So, before we were married we were just applying through him. So we had one entry and it was him. But because we got married and he was born in Australia, I was able to apply through him. And last year I was the one that won, which is interesting because before we were married I couldn’t apply. And so, yeah, it’s kind of tricky because I couldn’t apply on my own being born in the Philippines, but then I was allowed to apply because I was married to him and then in the end I won and he was on my ticket!
Carlie: So is it the case that not everyone is eligible to apply? It depends on your country of birth?
Mia: Correct. Yes. So I was born in the Philippines. People who are born, I believe in the UK can’t (or if it’s England specifically), can’t apply. And there’s a few other countries as well. I think…oh Canada as well. There’s too many Canadians in here!
Carlie: Why is that the case?
Mia: I think it’s just based on maybe previous immigration, maybe there’s too many Filipinos or Canadians already in here and they just want to give other people a chance! I mean, there’s a lot of Australians here in California too, so yeah. Apparently there was a really high number of applicants from Fiji this year. So normally they accept 800 or something and then there was 2000. So, yeah.
Carlie: It’s really interesting to think about the waves of every year the Green Card lottery must attract peaks and troughs from different countries.
Mia: And I guess it doesn’t really feel super random then too. I mean…
Carlie: It’s controlled. It’s a rigged lottery!
Mia: A little bit, yeah, maybe just like yeah, maybe just trying to balance out, I don’t know, the global intake.
Carlie: You mentioned your baby wasn’t needed or invited to the interview. Is your child covered by the Green Card lottery as well? By the Green Card visa?
Mia: Yeah. So how it works with Teddy being born here is that he is automatically American. I mean, we could apply through his…if we wanted to become citizenship, I guess when he’s 18. But yeah, he’s automatically American.
Carlie: And is he also automatically Australian?
Mia: I believe so, yes. We just have to apply for his citizenship and then we can get his passport. But yeah, he’s through us, through me.
Carlie: Belated congratulations by the way, on having a baby.
Mia: Thank you.
Carlie: How old is he now?
Mia: He’s nine months next week, which is crazy how quickly it’s gone. Everyone says how fast it goes, but yeah, I can’t believe in three months we’ll have a one year old.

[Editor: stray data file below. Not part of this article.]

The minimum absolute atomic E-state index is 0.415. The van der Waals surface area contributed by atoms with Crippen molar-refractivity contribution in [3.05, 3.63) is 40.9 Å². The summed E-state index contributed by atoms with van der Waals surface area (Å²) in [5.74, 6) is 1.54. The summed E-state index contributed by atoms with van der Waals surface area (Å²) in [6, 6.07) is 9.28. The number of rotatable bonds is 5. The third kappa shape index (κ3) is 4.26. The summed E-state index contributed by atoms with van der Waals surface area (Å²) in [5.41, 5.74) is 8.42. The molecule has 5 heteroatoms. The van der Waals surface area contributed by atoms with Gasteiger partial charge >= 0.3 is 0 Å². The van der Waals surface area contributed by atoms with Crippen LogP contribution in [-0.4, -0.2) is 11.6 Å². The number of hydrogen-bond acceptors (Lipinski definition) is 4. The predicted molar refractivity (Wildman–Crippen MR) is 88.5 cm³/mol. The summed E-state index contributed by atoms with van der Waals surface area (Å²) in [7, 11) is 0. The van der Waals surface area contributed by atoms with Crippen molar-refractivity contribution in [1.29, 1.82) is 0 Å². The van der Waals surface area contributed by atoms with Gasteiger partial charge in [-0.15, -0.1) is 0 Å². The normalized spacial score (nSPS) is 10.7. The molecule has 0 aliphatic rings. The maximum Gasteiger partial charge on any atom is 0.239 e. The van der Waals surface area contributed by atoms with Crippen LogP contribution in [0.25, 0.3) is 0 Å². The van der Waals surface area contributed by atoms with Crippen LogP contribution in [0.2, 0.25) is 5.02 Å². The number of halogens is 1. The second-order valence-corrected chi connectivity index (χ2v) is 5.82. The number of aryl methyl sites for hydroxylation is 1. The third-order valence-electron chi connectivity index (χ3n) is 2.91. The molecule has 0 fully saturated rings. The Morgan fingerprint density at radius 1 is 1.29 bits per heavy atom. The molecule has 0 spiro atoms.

Carlie: And you’ve had the experience of being pregnant and going through that pregnancy in the USA. So that’s the other topic that I want to cover on today’s episode. We have spoken recently about healthcare in the USA with another guest from Cigna Health Insurance. The USA’s healthcare system is notorious for being quite expensive, difficult to navigate. So when you first found out you were pregnant, did you have any apprehensions about what you were going to face in terms of America’s healthcare system?
Mia: Honestly, yes I did, because it takes a quick search in the Aussies in LA group on Facebook or mother’s groups that I’ve joined, and people will say what their final bill that they received. And I was just terrified knowing that I had high blood pressure, so I knew that I was at risk for preeclampsia and that I also had large fibroids growing, that I thought there could be complications and that could mean more time in hospital, et cetera. So I was dreading a high bill. Do you want to know how high our bill was?
Carlie: Should I take a guess?
Mia: Yeah, take a guess. So, I’ll say that I was in hospital for five days and I had a C-section.
Carlie: C-section, hospital for five days in California.
Mia: In California.
Carlie: I’m assuming it might be cheaper to have a baby in some parts of the USA than others?
Carlie: Were you in that famous celebrity Hollywood hospital?
Mia: Cedars Sinai? I was actually.
Carlie: So cool! Sorry, I see that in entertainment reports all the time. I’m going to guess for 40,000.
Mia: I’m sorry. No. Way higher.
Carlie: Higher? Oh my gosh. I thought I was guessing really high…80,000?
Carlie: 230,000 US dollars to have a baby.
Carlie: Oh my gosh.
Mia: That was my bill. That is not what I paid.
Carlie: Please tell me you didn’t have to pay all that!
Mia: No, no. That is not what I paid.
Carlie: Okay. But that was the bill.
Mia: That was the bill, yeah. So that was also all the appointments leading up to it. And here they have so many appointments. My sister-in-law was pregnant at the same time. We were literally…she had a baby four days before me, so we were on the same timeline and she had way less appointments in Australia, whereas I had one basically every two weeks to a month here. Lots of scans and so that I guess racks up as well.
But yeah, 230,000 and I feel like that’s probably above the average based on some of the mother’s forums I’ve been looking at. Probably around a hundred to 150,000 is probably the average bill that people have for…probably less if you don’t have a C-section, I’m sure the C-section drove that price up as well.
Carlie: So tell me about some of these appointments that you had to have leading up to the birth.
Mia: Yeah, so we had…I guess there’s a 12 week scan, which is a milestone where you can find out the gender of the baby and they check for normal growth and they do the measurements…wait, no, the measurements is at 20 weeks. So those are the set ones that also happened back in Australia, but there were…